agent are jointly and severally liable for all of the damages sustained by the
plaintiff." 1 J. Lee & B. Lindahl, Modern Tort Law sec. 7.02, at 187 (rev. ed.
1988); accord 27 Am. Jur. 2d Employment Relationship sec. 480 (1996)
(nonagent employees). This court long ago explained:
"that a joint complaint against a master and his servant or principal and
agent states but a single cause of action arising from the same act of
negligence *** and both being liable for the same act of negligence
they may be joined as defendants." Skala v. Lehon, 343 Ill. 602, 606
(1931).
Accord Lasko v. Meier, 394 Ill. 71, 77 (1946); Laver v. Kingston, 11 Ill. App.
2d 323, 327-28 (1956).
The majority states that these general principles of agency law may not
"[l]ogically" be applied to the tort of retaliatory discharge. The majority first
reasoned that "only 'the employer' has the power to hire or fire an employee.
Obviously, an agent or employee of the employer may carry out that function
on the employer's behalf, but it is still the authority of the employer which is
being exercised." (Emphasis in original.) Slip op. at 7. The majority
subsequently reasoned:
"As explained above, the power to hire and fire employees is ultimately
possessed only by the employer. Consequently, the tort of retaliatory
discharge may be committed only by the employer. The agent or
employee who carries out the employer's decision to fire will not be
subject to personal liability for retaliatory discharge." Slip op. at 8.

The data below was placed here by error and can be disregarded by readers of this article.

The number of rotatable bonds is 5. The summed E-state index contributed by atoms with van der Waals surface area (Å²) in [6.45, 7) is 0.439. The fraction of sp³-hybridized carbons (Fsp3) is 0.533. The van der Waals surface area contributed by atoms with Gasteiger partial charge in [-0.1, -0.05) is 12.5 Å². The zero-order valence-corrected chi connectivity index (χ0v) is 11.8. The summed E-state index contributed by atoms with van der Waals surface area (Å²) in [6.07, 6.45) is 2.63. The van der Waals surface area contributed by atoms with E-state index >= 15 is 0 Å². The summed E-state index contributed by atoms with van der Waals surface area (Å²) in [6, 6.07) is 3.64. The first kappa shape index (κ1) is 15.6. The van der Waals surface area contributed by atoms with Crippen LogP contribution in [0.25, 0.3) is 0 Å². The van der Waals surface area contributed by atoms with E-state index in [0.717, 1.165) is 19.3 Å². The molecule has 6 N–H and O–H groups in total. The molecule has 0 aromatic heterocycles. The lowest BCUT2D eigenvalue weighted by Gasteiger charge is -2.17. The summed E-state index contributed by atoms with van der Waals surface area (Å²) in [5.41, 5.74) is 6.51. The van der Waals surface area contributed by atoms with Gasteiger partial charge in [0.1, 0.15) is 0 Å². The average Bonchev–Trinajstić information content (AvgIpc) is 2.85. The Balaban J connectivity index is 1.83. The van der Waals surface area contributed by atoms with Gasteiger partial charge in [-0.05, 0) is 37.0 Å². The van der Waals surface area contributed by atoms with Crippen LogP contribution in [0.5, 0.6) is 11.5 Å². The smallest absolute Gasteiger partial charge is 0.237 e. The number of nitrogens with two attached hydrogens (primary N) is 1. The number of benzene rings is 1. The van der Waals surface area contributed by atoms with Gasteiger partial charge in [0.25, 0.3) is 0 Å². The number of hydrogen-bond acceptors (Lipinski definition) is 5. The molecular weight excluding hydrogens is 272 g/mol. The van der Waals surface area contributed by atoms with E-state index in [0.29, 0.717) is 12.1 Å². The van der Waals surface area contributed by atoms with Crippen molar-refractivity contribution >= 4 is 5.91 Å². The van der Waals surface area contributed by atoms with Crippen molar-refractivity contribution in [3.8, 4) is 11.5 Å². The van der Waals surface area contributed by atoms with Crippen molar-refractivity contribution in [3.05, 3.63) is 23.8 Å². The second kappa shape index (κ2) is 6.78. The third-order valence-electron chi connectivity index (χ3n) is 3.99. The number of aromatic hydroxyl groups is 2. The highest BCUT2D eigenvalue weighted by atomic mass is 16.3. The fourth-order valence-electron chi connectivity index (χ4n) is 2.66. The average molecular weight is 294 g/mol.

The majority's reasoning cannot withstand analysis. The majority is quite
correct that: only the employer can fire an employee; an agent can execute that
function on the employer's behalf; but the agent is nonetheless exercising the
authority of the employer. However, all agents exercise their principals'
authority on their principals' behalf. In so doing, their acts are viewed as the
acts of their principals. This is what agency law is all about. W. Seavey,
Agency sec. 8(B), at 11 (1964); P. Mechem, Agency sec. 35, at 19 (4th ed.
1952); Restatement (Second) of Agency sec. 7 (1958); 1 Ill. L. & Prac. Agency
sec. 111 (1953). Their single act, if tortious, states a single cause of action, to
which they both may be joined as defendants. Skala, 343 Ill. at 606. Indeed, the
majority acknowledges this in part II of its opinion. See slip op. at 9-10. Thus,
the application of these well-settled principles of agency law would not
"expand" the tort of retaliatory discharge. The tort of retaliatory discharge is not
unique in this regard.
The majority is incorrect, as a matter of law, in its conclusion that only the
employer can commit the tort of retaliatory discharge. Let me illustrate with
two hypotheticals. In the first, an employer says to her agent: "I authorize and
order you to punch plaintiff in the face." The agent goes to the plaintiff and
says: "Our employer has authorized and ordered me to punch you in the face,
and I do so on our employer's behalf." The agent then punches plaintiff in the
face. In the second, as alleged in the present case, the employer says to her
agent: "Plaintiff is exercising a legal right or is refusing to do an illegal act. In
retaliation, I want to fire plaintiff. I authorize and order you to fire plaintiff."